Washington Square Park
George Washington Accompanied by Wisdom and Justice
This elaborate marble statue depicts American Revolutionary War General and President George Washington (1732–1799). Standing in stately repose before human personifications of wisdom and justice, the 16-foot marble figure in high relief on integral plinth was sculpted by Alexander Stirling Calder (1870-1945).
Alexander Calder came from a family of sculptors and artisans. Educated both at the Pennsylvania Academy of Fine Art (1886-90) and in Paris (1890), he was well-known for his public works. He also sculpted the Swann Memorial in Philadelphia, Pennsylvania, monumental archways in Pasadena, California, and the Depew Memorial Fountain in Indianapolis, Indiana.
Designed by Stanford White (1853-1906), Washington Square Arch was dedicated on May 4, 1895. White’s initial, elaborate plans included a pier sculpture abutting the arch, but these designs were never completed. His spandrel panels depicting War, Peace, Fame and Posterity remained unadorned for more than twenty years. In 1916, Washington as Commander-in-Chief Accompanied by Fame and Valor was installed at the Arch. Washington as President, Accompanied by Wisdom and Justice, sculpted by Alexander Stirling Calder, was installed at the site two years later.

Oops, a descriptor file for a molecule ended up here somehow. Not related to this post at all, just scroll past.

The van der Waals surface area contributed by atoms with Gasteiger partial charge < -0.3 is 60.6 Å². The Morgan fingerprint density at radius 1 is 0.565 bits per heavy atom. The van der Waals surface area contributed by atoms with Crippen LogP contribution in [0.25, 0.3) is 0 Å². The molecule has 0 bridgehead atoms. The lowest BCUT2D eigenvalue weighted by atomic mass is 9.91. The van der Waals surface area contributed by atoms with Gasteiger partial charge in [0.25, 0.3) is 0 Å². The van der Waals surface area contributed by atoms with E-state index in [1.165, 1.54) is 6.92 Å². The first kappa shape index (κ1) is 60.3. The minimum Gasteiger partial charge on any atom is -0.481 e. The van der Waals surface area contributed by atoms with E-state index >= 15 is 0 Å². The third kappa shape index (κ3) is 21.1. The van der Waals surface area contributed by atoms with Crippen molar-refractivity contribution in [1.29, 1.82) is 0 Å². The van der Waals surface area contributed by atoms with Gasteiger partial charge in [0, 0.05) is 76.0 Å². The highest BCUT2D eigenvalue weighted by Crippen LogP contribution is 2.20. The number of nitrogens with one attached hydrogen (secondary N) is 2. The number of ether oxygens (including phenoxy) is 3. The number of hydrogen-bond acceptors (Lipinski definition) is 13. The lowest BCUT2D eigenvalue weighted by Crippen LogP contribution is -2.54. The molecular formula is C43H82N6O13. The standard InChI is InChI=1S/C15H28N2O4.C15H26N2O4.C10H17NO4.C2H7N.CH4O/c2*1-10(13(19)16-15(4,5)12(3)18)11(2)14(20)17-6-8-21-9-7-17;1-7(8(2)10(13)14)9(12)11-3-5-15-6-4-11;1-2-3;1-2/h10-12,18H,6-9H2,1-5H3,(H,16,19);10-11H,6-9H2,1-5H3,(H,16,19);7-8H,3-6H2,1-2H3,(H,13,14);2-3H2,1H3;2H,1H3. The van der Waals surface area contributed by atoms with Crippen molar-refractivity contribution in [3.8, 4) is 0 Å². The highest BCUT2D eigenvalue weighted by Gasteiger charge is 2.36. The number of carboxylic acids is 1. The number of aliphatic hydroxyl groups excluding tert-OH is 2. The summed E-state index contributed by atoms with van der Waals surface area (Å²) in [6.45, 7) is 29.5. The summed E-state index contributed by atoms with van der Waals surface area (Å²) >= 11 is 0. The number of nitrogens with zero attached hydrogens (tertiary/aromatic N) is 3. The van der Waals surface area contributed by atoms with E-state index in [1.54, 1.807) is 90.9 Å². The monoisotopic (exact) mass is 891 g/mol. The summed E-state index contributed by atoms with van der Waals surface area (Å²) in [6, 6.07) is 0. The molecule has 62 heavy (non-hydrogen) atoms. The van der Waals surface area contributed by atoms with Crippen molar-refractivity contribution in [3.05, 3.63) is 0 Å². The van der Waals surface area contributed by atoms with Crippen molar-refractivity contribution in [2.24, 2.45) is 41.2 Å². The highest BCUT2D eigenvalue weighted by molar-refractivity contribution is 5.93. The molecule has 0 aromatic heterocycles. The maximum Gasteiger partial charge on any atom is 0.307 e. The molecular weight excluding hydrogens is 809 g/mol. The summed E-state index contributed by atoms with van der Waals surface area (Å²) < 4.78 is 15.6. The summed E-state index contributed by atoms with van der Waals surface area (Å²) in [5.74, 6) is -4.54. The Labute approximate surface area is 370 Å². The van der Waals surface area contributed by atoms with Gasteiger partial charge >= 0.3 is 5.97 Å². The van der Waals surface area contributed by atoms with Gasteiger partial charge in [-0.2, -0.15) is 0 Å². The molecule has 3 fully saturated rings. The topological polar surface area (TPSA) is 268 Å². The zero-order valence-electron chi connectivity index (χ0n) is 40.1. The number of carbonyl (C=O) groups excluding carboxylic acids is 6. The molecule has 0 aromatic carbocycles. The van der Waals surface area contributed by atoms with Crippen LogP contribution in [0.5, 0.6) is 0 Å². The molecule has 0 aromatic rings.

Though Washington Square Arch has been cleaned and maintained several times over the past few decades, the marble sculptures continue to show signs of erosion. On August 16, 2001, Mayor Rudolph W. Giuliani announced that he would allocate $1.5 million to the restoration of Washington Square Arch. The City Council, the Manhattan Borough President, and several private sponsors have also contributed funds to the project.
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Know Before You Go
Washington Square Park
NYC Parks is currently undergoing a thorough inspection of all trees in Washington Square Park. The last inspection occurred roughly two years ago and immediate hazards were identified and resolved. As of August 8, our Manhattan Forestry unit will be pruning approximately 270 trees over several days. Additionally, there will be one removal of a 32-inch pin oak with root rot in the northwest section of the park to ensure public safety.
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